I was recently asked by a colleague about how I help my teachers decide what (if any) type of blog is for them. Below is my process. It may be helpful. You may react to it with hives and distain. Either way, take the following with a Tylenol and a grain of salt:
I usually start my conversation with the teacher by asking what they want to accomplish with the blog. How do they want to use it as a tool in their classroom. This gives some immediate insight into the format they will need. Then, I give them my brief tour of how a blog can be used:
- An information center (like Blackboard or another content management system)
- A teacher-centered blog (where the teacher guides the conversation and students respond in the comments)
- A student-centered blog (where the students guide the conversation and respond)
- A collaborative project (where students build the content together)
Once I determine the format, I begin to ask questions that help me figure out how the blog needs to be modified (usually with plugins):
- Will it be used for discussion?
- How do you plan to manage the discussion?
- How many classes will be accessing the blog?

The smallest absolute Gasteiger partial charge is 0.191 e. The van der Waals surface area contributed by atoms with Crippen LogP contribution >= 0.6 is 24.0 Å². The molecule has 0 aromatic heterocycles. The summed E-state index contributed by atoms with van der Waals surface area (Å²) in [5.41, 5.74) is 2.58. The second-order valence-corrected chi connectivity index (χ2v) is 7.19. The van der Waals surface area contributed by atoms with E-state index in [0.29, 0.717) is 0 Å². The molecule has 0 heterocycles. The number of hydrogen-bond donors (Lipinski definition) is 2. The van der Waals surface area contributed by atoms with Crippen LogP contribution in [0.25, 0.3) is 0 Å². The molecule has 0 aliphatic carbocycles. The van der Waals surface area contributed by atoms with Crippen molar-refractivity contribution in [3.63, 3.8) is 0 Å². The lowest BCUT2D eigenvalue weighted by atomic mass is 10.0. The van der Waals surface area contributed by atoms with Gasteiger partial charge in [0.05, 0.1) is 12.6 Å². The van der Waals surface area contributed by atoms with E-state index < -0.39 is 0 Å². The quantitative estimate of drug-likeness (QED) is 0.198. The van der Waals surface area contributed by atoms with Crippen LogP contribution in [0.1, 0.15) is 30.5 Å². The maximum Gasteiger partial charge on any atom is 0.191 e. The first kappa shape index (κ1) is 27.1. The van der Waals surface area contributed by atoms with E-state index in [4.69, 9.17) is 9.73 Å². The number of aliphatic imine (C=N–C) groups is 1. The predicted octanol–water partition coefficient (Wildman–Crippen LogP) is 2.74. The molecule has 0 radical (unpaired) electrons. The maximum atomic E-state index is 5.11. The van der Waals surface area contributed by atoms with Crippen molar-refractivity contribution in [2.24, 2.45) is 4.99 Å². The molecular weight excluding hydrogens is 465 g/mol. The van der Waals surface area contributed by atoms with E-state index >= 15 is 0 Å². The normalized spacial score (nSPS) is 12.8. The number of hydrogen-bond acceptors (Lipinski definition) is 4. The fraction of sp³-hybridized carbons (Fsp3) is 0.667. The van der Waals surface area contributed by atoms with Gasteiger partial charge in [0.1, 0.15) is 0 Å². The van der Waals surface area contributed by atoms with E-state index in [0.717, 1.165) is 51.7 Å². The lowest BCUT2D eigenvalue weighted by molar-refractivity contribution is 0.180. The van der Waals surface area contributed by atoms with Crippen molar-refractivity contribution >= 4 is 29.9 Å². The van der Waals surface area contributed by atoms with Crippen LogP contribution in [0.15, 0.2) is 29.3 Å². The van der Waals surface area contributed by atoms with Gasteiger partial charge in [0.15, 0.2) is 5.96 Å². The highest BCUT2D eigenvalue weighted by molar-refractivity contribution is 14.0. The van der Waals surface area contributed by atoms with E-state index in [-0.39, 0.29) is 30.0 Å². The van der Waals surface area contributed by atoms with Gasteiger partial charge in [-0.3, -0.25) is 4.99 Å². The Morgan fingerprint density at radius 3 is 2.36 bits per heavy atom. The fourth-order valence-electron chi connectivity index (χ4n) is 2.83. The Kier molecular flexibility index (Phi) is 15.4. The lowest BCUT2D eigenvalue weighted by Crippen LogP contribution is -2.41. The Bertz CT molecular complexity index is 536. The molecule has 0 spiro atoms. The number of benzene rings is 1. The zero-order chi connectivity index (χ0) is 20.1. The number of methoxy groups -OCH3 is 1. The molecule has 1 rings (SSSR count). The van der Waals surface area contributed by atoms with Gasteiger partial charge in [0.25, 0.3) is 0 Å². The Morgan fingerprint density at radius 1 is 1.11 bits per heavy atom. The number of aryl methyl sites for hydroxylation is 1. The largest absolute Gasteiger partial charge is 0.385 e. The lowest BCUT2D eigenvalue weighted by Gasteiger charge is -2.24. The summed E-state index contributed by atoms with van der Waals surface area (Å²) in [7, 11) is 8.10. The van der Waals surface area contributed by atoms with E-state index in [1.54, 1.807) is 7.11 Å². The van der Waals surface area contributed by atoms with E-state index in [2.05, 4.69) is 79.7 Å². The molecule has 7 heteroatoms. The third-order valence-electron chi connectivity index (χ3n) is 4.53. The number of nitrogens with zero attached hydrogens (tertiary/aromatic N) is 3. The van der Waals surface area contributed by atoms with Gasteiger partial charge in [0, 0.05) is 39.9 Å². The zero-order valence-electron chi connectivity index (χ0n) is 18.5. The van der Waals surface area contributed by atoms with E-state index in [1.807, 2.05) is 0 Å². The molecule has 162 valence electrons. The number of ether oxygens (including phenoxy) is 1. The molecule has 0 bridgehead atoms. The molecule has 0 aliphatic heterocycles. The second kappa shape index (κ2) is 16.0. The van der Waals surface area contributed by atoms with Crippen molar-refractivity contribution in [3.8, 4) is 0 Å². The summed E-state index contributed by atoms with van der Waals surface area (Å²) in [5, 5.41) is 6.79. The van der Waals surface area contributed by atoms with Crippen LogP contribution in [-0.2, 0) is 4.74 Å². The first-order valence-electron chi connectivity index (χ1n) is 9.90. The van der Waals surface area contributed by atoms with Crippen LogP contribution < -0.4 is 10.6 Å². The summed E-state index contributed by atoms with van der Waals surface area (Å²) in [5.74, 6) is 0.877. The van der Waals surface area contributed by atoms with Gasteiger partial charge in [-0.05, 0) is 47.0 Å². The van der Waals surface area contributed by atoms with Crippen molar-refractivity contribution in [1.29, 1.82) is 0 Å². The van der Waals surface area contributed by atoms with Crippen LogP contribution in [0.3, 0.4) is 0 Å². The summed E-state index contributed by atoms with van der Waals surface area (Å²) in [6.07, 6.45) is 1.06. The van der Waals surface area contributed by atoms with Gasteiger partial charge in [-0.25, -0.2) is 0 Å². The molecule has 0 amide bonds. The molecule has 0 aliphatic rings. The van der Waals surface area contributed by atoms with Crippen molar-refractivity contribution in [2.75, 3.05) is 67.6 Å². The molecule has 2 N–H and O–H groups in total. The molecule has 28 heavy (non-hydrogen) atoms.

Some points I make to the teacher to help them make the decision:
- Teacher-centered blog: You can intentionally guide the conversation.
- Student-centered blog: Your students guide the conversation, have more buy-in
- Single blog for multiple classes: Breaks down the wall of the classroom by bringing students together virtually (in a way that would be difficult physically); makes management a bit more difficult (keeping track of participation, moderating comments)
- Multiple blogs for multiple classes: Makes managing the blog much easier; will need to replicate content (copy/paste) to the extra blogs
So, now you have your info, you know what the blog needs to look like, and it is time to build something beautiful….
For a teacher-centered blog, I add the following plugins:
Brian’s Threaded Comments (formats comments for threaded discussion)
Anarchy Media Player
WP-Stats (a quick way to track participation by tracking usernames attached to comments)
For a student-centered blog, I add the following plugins:
Brian’s Threaded Comments
Anarchy Media Player
Gaggle email accounts (free, filtered email. I use a spreadsheet to format class data from our digital grade book to bulk create accounts)
Dagon Design Import Users (this plugin requires a unique email for each student)
You may also consider locking down the blog from the public and making student log in (make sure the student accounts are set as “subscriber” if you don’t want them to be able to create posts/pages):
Angsuman’s Authenticated WordPress Plugin
photo credit: muckster